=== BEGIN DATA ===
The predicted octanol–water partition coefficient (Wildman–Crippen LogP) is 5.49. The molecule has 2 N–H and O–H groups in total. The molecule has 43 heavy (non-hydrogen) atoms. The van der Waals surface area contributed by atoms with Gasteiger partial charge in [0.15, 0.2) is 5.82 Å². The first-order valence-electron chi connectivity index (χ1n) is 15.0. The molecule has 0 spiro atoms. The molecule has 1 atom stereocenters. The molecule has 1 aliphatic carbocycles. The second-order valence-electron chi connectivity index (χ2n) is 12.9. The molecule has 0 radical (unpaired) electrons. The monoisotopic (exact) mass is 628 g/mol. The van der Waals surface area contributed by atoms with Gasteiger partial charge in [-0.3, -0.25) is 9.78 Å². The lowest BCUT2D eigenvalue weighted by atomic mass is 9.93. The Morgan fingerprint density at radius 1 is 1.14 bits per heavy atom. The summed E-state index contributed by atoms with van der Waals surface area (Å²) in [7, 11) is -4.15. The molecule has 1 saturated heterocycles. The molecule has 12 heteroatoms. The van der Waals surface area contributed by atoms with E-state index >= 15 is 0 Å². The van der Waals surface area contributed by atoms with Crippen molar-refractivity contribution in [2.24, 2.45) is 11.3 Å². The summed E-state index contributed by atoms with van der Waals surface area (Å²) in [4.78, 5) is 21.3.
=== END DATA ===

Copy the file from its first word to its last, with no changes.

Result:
The predicted octanol–water partition coefficient (Wildman–Crippen LogP) is 5.49. The molecule has 2 N–H and O–H groups in total. The molecule has 43 heavy (non-hydrogen) atoms. The van der Waals surface area contributed by atoms with Gasteiger partial charge in [0.15, 0.2) is 5.82 Å². The first-order valence-electron chi connectivity index (χ1n) is 15.0. The molecule has 0 spiro atoms. The molecule has 1 atom stereocenters. The molecule has 1 aliphatic carbocycles. The second-order valence-electron chi connectivity index (χ2n) is 12.9. The molecule has 0 radical (unpaired) electrons. The monoisotopic (exact) mass is 628 g/mol. The van der Waals surface area contributed by atoms with Gasteiger partial charge in [-0.3, -0.25) is 9.78 Å². The lowest BCUT2D eigenvalue weighted by atomic mass is 9.93. The Morgan fingerprint density at radius 1 is 1.14 bits per heavy atom. The summed E-state index contributed by atoms with van der Waals surface area (Å²) in [7, 11) is -4.15. The molecule has 1 saturated heterocycles. The molecule has 12 heteroatoms. The van der Waals surface area contributed by atoms with E-state index >= 15 is 0 Å². The van der Waals surface area contributed by atoms with Crippen molar-refractivity contribution in [2.24, 2.45) is 11.3 Å². The summed E-state index contributed by atoms with van der Waals surface area (Å²) in [4.78, 5) is 21.3.